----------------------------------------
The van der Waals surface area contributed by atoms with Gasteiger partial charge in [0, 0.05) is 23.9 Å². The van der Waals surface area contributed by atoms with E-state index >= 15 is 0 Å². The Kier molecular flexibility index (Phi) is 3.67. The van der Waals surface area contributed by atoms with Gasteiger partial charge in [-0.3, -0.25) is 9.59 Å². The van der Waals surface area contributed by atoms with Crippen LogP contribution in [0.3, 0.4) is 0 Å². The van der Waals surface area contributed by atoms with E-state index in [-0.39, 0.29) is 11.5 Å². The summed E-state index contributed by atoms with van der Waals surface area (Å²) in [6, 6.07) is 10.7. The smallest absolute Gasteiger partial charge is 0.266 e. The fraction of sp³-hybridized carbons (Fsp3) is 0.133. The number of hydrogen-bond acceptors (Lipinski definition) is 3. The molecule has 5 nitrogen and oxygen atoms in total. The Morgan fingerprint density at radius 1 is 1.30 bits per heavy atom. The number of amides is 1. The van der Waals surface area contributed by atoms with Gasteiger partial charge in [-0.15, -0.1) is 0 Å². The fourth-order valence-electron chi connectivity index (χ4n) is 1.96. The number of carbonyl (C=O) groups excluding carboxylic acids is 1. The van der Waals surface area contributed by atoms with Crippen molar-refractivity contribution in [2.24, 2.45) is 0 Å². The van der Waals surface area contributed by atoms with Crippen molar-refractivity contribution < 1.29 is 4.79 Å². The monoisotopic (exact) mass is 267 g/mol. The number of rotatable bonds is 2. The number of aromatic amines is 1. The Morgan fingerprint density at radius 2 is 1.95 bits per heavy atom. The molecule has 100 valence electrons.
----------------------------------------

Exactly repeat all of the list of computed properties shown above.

The van der Waals surface area contributed by atoms with Gasteiger partial charge in [0, 0.05) is 23.9 Å². The van der Waals surface area contributed by atoms with E-state index >= 15 is 0 Å². The Kier molecular flexibility index (Phi) is 3.67. The van der Waals surface area contributed by atoms with Gasteiger partial charge in [-0.3, -0.25) is 9.59 Å². The van der Waals surface area contributed by atoms with Crippen LogP contribution in [0.3, 0.4) is 0 Å². The van der Waals surface area contributed by atoms with E-state index in [-0.39, 0.29) is 11.5 Å². The summed E-state index contributed by atoms with van der Waals surface area (Å²) in [6, 6.07) is 10.7. The smallest absolute Gasteiger partial charge is 0.266 e. The fraction of sp³-hybridized carbons (Fsp3) is 0.133. The number of hydrogen-bond acceptors (Lipinski definition) is 3. The molecule has 5 nitrogen and oxygen atoms in total. The Morgan fingerprint density at radius 1 is 1.30 bits per heavy atom. The number of amides is 1. The van der Waals surface area contributed by atoms with Gasteiger partial charge in [-0.15, -0.1) is 0 Å². The fourth-order valence-electron chi connectivity index (χ4n) is 1.96. The number of carbonyl (C=O) groups excluding carboxylic acids is 1. The van der Waals surface area contributed by atoms with Crippen molar-refractivity contribution in [2.24, 2.45) is 0 Å². The van der Waals surface area contributed by atoms with Crippen molar-refractivity contribution < 1.29 is 4.79 Å². The monoisotopic (exact) mass is 267 g/mol. The number of rotatable bonds is 2. The number of aromatic amines is 1. The Morgan fingerprint density at radius 2 is 1.95 bits per heavy atom. The molecule has 100 valence electrons.